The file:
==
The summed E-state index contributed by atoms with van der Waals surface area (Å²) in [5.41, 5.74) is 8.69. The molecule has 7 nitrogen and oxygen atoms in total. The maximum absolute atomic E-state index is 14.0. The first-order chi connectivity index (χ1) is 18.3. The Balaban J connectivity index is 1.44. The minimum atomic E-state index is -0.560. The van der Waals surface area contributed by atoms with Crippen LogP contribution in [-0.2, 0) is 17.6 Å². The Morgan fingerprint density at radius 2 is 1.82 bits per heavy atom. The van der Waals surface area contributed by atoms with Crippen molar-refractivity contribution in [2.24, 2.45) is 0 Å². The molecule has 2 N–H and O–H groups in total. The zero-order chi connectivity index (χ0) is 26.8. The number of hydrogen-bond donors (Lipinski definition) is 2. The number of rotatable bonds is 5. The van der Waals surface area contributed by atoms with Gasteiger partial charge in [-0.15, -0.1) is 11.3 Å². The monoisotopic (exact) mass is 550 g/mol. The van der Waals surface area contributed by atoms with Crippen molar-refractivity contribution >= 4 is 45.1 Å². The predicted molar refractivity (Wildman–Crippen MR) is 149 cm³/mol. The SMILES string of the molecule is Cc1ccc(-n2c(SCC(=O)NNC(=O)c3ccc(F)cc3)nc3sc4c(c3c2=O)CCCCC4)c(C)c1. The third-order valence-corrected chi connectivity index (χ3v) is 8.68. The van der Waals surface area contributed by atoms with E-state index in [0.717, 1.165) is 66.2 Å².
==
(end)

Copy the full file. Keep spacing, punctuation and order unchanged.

The summed E-state index contributed by atoms with van der Waals surface area (Å²) in [5.41, 5.74) is 8.69. The molecule has 7 nitrogen and oxygen atoms in total. The maximum absolute atomic E-state index is 14.0. The first-order chi connectivity index (χ1) is 18.3. The Balaban J connectivity index is 1.44. The minimum atomic E-state index is -0.560. The van der Waals surface area contributed by atoms with Crippen LogP contribution in [-0.2, 0) is 17.6 Å². The Morgan fingerprint density at radius 2 is 1.82 bits per heavy atom. The van der Waals surface area contributed by atoms with Crippen molar-refractivity contribution in [2.24, 2.45) is 0 Å². The molecule has 2 N–H and O–H groups in total. The zero-order chi connectivity index (χ0) is 26.8. The number of hydrogen-bond donors (Lipinski definition) is 2. The number of rotatable bonds is 5. The van der Waals surface area contributed by atoms with Gasteiger partial charge in [-0.15, -0.1) is 11.3 Å². The monoisotopic (exact) mass is 550 g/mol. The van der Waals surface area contributed by atoms with Crippen molar-refractivity contribution >= 4 is 45.1 Å². The predicted molar refractivity (Wildman–Crippen MR) is 149 cm³/mol. The SMILES string of the molecule is Cc1ccc(-n2c(SCC(=O)NNC(=O)c3ccc(F)cc3)nc3sc4c(c3c2=O)CCCCC4)c(C)c1. The third-order valence-corrected chi connectivity index (χ3v) is 8.68. The van der Waals surface area contributed by atoms with E-state index in [0.717, 1.165) is 66.2 Å².